The theme of conscience is present throughout the film. The tartars attack the city of Vladimir. Andrei, who is in the city to paint the church, witnesses the atrocities. When one of the attackers kidnaps a woman (supposedly to rape and kill her), Andrei kills him with an axe. What has he done? Once the attack is over, and silence returns to the church – the camera shows us dozens of dead, among them children – Andrei is visibly shaken by what he had witnessed, by the sheer violence, by the fact that men are that cruel, that men simply kill other men (“We’re both Russians”, we hear a young man pleading while trying to escape), that Man is no better than a beast. This event leaves Andrei traumatised. He hallucinates and re-encounters Theophanes. Almost furious, Andrei tells him that he has worked for people all his life, but that people are not people, suggesting that they’re mere beasts. Consequently, Andrei takes a vow before God: he would never paint or speak again, the latter of which reappears in another context in Lav Diaz’s Heremias – Book One (2005). This vow is not only the result of what he has seen. I firmly belief that Tarkovsky makes a point on the painter’s conscience here. In fact, Andrei has sinned. Even though he rescued a woman from certain torture and death, he himself has killed a man. He himself has turned into a beast. He himself is no different than all the others.

Tarkovsky plays here with sound and silence, almost deafening silence, which he would later reuse in Stalker and Mirror. There is something ghostly about it, something traumatic, as though the explosion of violence has deafened not only Andrei, but also us. In minimising the sound, slowing down sound effects, the director disorientates us temporally. Andrei’s trauma and that of the village becomes palpable. What follows is a shift in narrative towards Boris, a young man, who pretends he knows the secret of bell making and is hired by the Duke to make a bell. Andrei moves into the film’s background. As a silent monk he is no more than an onlooker, a bystander, visibly angry at first, then quieter in later years. He becomes a silent observer of Boris, whom he seems to use as a mirror of himself; a talented artist, who struggles with himself, with his work, with the burden of having to create. The film comes full circle, picking up the same themes and applying it to another character, whose emotional torment pierces through Andrei’s shield, which he had kept up for 15 years.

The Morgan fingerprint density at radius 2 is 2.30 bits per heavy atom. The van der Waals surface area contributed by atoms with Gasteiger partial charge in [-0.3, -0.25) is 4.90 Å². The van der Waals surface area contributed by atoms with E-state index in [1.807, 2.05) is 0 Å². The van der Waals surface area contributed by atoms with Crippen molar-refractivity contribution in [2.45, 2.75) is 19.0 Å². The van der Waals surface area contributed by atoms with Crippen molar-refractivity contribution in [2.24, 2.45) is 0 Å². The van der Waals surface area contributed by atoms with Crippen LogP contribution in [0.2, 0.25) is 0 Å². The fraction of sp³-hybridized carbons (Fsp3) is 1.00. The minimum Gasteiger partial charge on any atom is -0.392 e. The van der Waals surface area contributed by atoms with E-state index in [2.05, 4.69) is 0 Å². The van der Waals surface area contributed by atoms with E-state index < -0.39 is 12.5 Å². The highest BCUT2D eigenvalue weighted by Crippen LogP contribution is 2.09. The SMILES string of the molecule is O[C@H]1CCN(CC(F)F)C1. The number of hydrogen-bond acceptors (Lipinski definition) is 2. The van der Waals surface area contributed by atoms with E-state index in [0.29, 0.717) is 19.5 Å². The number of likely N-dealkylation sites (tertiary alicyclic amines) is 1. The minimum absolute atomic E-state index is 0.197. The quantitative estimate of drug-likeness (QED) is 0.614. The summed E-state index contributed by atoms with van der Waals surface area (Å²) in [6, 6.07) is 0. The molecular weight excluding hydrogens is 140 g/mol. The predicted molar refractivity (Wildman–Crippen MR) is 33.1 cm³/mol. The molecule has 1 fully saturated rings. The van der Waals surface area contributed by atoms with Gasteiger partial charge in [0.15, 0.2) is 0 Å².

It is quite remarkable to me that my first impression of the film was not a good one. I wouldn’t say that I didn’t like the film. It was just too ordinary, compared to what I know of Tarkovsky. And yet, this is, except for one single essay (and conference papers which I have just copied and pasted), the longest post on this blog. Andrei Rublev seems to build a nest in my head after all…

Man With No Name – Wang Bing (2010)

Anonymity and intimacy – these two characteristics work hand in hand in Wang Bing’s Man With No Name (2010), which is a mere glimpse of the life of a hermit, given the director’s otherwise very extensive and lengthy observations of people in their given environment. With a running time of around 90 minutes, one could almost describe it as a “normal” film. At the same time, Wang Bing’s normality differs from that of the standard viewer, showing this again and again, most recently with his eight-hour long documentary Dead Souls, which runs at this year’s Cannes International Film Festival. Man with no name feels like an insert, perhaps a bookmark or even a pause. A pause in which the director follows an anonymous subject and creates an intimate portrait of a man, of whom we know nothing but with whom we spend enough time to feel as though we’ve known him all our life.

Wang Bing’s sixth film has no beginning and no end. This negation that finds its expression already in the film title is one of the main forces throughout this observational documentary that jumps right in there, right into the heart of the story, if there was any. Wang Bing doesn’t introduce the man we’ll follow for the following ninety minutes. Stylistically, this is great, and yet it wasn’t so much by choice the director has done this. It was a necessity. The hermit he became fascinated with while shooting for another film simply did not speak. Even when Wang Bing asked him if it was okay to film him, he didn’t respond. If I remember correctly from a text I read not so long ago, the man merely responded by looking into the director’s eyes. And that was it.

All there was for Wang Bing was what he could observe. The man, perhaps in his fifties or sixties, has no name, no history, no personal stories. He is what he is: a man without a name. In a style that reminds one of West of the Tracks (2003), Wang Bing often follows the man wherever he goes. Staying behind, literally just following him, the director establishes a distance between himself and the man, but also between us and the man. He positions him in his natural environment with long and mobile shots. Over time, it becomes a film as much about the natural surrounding as it is about a man living in it and making use of it. The man uses what he can find to survive, to feed himself, to protect himself from the weather. His cave is his home, his kitchen, his bed. The cave is a microcosm in which everything and nothing happens. We have three meals with the man. Wang Bing takes us into the cave, shows us how the man cuts vegetables he’s harvested with a pair of scissors, shows us how he cooks with broken pans and little else.